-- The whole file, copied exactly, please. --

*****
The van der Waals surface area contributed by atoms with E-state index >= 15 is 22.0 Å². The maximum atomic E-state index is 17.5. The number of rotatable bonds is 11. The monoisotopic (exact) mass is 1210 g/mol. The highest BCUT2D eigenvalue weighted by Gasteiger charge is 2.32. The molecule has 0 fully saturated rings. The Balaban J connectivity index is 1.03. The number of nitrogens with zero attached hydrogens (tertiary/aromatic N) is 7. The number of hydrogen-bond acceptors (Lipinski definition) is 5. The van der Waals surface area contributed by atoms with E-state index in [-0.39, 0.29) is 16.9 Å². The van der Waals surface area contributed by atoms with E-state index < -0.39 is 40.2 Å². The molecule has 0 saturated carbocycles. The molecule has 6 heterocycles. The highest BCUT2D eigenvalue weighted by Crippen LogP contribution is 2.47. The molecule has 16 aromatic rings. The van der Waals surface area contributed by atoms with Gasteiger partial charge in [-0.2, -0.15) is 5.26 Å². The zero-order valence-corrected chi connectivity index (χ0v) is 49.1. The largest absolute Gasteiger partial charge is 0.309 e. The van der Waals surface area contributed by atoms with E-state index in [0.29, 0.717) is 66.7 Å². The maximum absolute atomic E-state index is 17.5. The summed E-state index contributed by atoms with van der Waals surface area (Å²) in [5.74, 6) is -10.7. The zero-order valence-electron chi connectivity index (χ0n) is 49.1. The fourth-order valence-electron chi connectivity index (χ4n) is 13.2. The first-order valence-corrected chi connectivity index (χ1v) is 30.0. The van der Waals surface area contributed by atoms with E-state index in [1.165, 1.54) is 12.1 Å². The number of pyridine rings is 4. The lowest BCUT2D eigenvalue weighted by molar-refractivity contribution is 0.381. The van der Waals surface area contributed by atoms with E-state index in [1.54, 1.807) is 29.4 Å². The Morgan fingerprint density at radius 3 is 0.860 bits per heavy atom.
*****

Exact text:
The van der Waals surface area contributed by atoms with E-state index >= 15 is 22.0 Å². The maximum atomic E-state index is 17.5. The number of rotatable bonds is 11. The monoisotopic (exact) mass is 1210 g/mol. The highest BCUT2D eigenvalue weighted by Gasteiger charge is 2.32. The molecule has 0 fully saturated rings. The Balaban J connectivity index is 1.03. The number of nitrogens with zero attached hydrogens (tertiary/aromatic N) is 7. The number of hydrogen-bond acceptors (Lipinski definition) is 5. The van der Waals surface area contributed by atoms with E-state index in [-0.39, 0.29) is 16.9 Å². The van der Waals surface area contributed by atoms with E-state index < -0.39 is 40.2 Å². The molecule has 0 saturated carbocycles. The molecule has 6 heterocycles. The highest BCUT2D eigenvalue weighted by Crippen LogP contribution is 2.47. The molecule has 16 aromatic rings. The van der Waals surface area contributed by atoms with Gasteiger partial charge in [-0.2, -0.15) is 5.26 Å². The zero-order valence-corrected chi connectivity index (χ0v) is 49.1. The largest absolute Gasteiger partial charge is 0.309 e. The van der Waals surface area contributed by atoms with E-state index in [0.29, 0.717) is 66.7 Å². The maximum absolute atomic E-state index is 17.5. The summed E-state index contributed by atoms with van der Waals surface area (Å²) in [5.74, 6) is -10.7. The zero-order valence-electron chi connectivity index (χ0n) is 49.1. The fourth-order valence-electron chi connectivity index (χ4n) is 13.2. The first-order valence-corrected chi connectivity index (χ1v) is 30.0. The van der Waals surface area contributed by atoms with E-state index in [1.165, 1.54) is 12.1 Å². The number of pyridine rings is 4. The lowest BCUT2D eigenvalue weighted by molar-refractivity contribution is 0.381. The van der Waals surface area contributed by atoms with E-state index in [1.54, 1.807) is 29.4 Å². The Morgan fingerprint density at radius 3 is 0.860 bits per heavy atom.